Thursday, October 14, 2010

Lovely Signs of Change

I've been lucky enough to make 3 visits to Ukraine starting in January 2009.  As a result, I have the chance to see changes happening in Ukrainian museums. Change is slow--the financial crisis has been extremely challenging for Ukraine as a whole--but the crisis has also brought some opportunities.  Some observations from my most recent visit last week.
The Bulgakov Museum continues to be one of my favorite places in Kyiv.  I attended a fall celebration and fundraising event last week framed around the idea of the much-loved grape vines that frame the house's veranda.  What's new there?  First, the idea of a fundraising event!   The event attracted far more participants than the staff had anticipated and the audience was a great mix of all ages of people.  You could also purchase mission-related souvenirs, so I now have my very own Bulgakov Museum magnets.  Each of these efforts raised important funds for special projects.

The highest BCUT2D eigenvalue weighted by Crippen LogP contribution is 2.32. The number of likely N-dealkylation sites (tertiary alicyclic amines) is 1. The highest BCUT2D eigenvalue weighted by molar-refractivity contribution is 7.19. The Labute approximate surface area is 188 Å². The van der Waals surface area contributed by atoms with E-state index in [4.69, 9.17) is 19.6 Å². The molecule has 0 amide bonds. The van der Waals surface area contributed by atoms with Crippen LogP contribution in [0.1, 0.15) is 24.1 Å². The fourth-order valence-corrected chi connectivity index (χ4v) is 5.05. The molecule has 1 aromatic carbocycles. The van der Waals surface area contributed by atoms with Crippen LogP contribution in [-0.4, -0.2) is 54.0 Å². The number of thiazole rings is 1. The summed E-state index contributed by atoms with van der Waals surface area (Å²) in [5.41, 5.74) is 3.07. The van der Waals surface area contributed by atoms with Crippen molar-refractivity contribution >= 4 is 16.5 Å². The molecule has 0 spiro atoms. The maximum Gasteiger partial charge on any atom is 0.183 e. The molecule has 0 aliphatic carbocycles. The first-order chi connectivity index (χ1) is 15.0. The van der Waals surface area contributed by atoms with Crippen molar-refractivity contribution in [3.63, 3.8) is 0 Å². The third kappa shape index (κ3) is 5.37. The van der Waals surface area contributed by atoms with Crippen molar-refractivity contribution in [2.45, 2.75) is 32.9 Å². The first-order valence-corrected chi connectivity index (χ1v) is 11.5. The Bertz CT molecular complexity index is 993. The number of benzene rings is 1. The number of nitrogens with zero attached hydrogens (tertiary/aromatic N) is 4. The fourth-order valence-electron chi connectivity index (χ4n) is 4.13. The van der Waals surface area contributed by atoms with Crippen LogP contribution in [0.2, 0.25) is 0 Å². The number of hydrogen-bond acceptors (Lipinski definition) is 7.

At Saint Sophia's Cathedral, a World Heritage Site, an art installation featured well-designed and produced graphic labels, in both English and Ukrainian, introducing the artist and explaining her approach to the project.
And at the Metropolitan's House at St. Sophia's, each room had a text label in English and Ukrainian and an audio installation as well.   The information was fairly straightforward, but included music and provided a way to understand more about the furnishings and the house.
I know there are more developments at other museums that I didn't have a chance to see--and would love to hear about them from Ukrainian colleagues.  But I think the most important thing about all these developments is that they allow a visitor to control his or her own experience.  All are distinctive moves away from the one-way delivery of controlled information that was the only practice in Soviet-era museums.   Equally important is the fact that at both these institutions, the director and staff are not bemoaning a lack of funds, but are stepping forward to raise funds, to work with foundations, and to become more meaningful institutions.  Now that's a lesson for all museums no matter where we are.

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